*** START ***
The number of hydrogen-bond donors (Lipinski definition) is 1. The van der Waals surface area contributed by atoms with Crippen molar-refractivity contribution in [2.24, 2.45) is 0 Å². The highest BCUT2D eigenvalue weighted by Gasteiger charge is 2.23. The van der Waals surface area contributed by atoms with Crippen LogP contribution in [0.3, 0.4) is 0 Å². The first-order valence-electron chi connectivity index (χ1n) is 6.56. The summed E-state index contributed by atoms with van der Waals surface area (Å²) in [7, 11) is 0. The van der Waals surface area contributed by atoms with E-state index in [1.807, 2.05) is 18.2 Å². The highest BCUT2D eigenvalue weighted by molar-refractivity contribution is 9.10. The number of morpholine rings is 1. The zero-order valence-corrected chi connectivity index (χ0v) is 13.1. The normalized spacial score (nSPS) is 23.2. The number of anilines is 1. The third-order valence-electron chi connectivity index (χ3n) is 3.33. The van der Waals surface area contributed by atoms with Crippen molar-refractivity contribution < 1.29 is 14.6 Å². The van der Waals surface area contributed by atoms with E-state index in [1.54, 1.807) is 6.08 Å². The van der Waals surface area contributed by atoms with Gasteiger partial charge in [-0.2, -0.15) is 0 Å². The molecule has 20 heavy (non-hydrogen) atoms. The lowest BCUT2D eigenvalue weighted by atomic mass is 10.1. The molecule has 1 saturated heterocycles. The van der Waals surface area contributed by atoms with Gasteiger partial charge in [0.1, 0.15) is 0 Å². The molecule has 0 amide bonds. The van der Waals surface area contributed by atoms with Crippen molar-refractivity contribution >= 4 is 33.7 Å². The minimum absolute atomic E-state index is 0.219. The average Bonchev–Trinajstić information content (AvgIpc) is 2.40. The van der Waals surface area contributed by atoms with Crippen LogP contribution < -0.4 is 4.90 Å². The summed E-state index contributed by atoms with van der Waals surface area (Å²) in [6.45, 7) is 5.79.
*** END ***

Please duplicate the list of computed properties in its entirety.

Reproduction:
The number of hydrogen-bond donors (Lipinski definition) is 1. The van der Waals surface area contributed by atoms with Crippen molar-refractivity contribution in [2.24, 2.45) is 0 Å². The highest BCUT2D eigenvalue weighted by Gasteiger charge is 2.23. The van der Waals surface area contributed by atoms with Crippen LogP contribution in [0.3, 0.4) is 0 Å². The first-order valence-electron chi connectivity index (χ1n) is 6.56. The summed E-state index contributed by atoms with van der Waals surface area (Å²) in [7, 11) is 0. The van der Waals surface area contributed by atoms with E-state index in [1.807, 2.05) is 18.2 Å². The highest BCUT2D eigenvalue weighted by molar-refractivity contribution is 9.10. The number of morpholine rings is 1. The zero-order valence-corrected chi connectivity index (χ0v) is 13.1. The normalized spacial score (nSPS) is 23.2. The number of anilines is 1. The third-order valence-electron chi connectivity index (χ3n) is 3.33. The van der Waals surface area contributed by atoms with Crippen molar-refractivity contribution < 1.29 is 14.6 Å². The van der Waals surface area contributed by atoms with E-state index in [1.54, 1.807) is 6.08 Å². The van der Waals surface area contributed by atoms with Gasteiger partial charge in [-0.2, -0.15) is 0 Å². The molecule has 20 heavy (non-hydrogen) atoms. The lowest BCUT2D eigenvalue weighted by atomic mass is 10.1. The molecule has 1 saturated heterocycles. The van der Waals surface area contributed by atoms with Gasteiger partial charge in [0.1, 0.15) is 0 Å². The molecule has 0 amide bonds. The van der Waals surface area contributed by atoms with Crippen molar-refractivity contribution >= 4 is 33.7 Å². The minimum absolute atomic E-state index is 0.219. The average Bonchev–Trinajstić information content (AvgIpc) is 2.40. The van der Waals surface area contributed by atoms with Crippen LogP contribution < -0.4 is 4.90 Å². The summed E-state index contributed by atoms with van der Waals surface area (Å²) in [6.45, 7) is 5.79.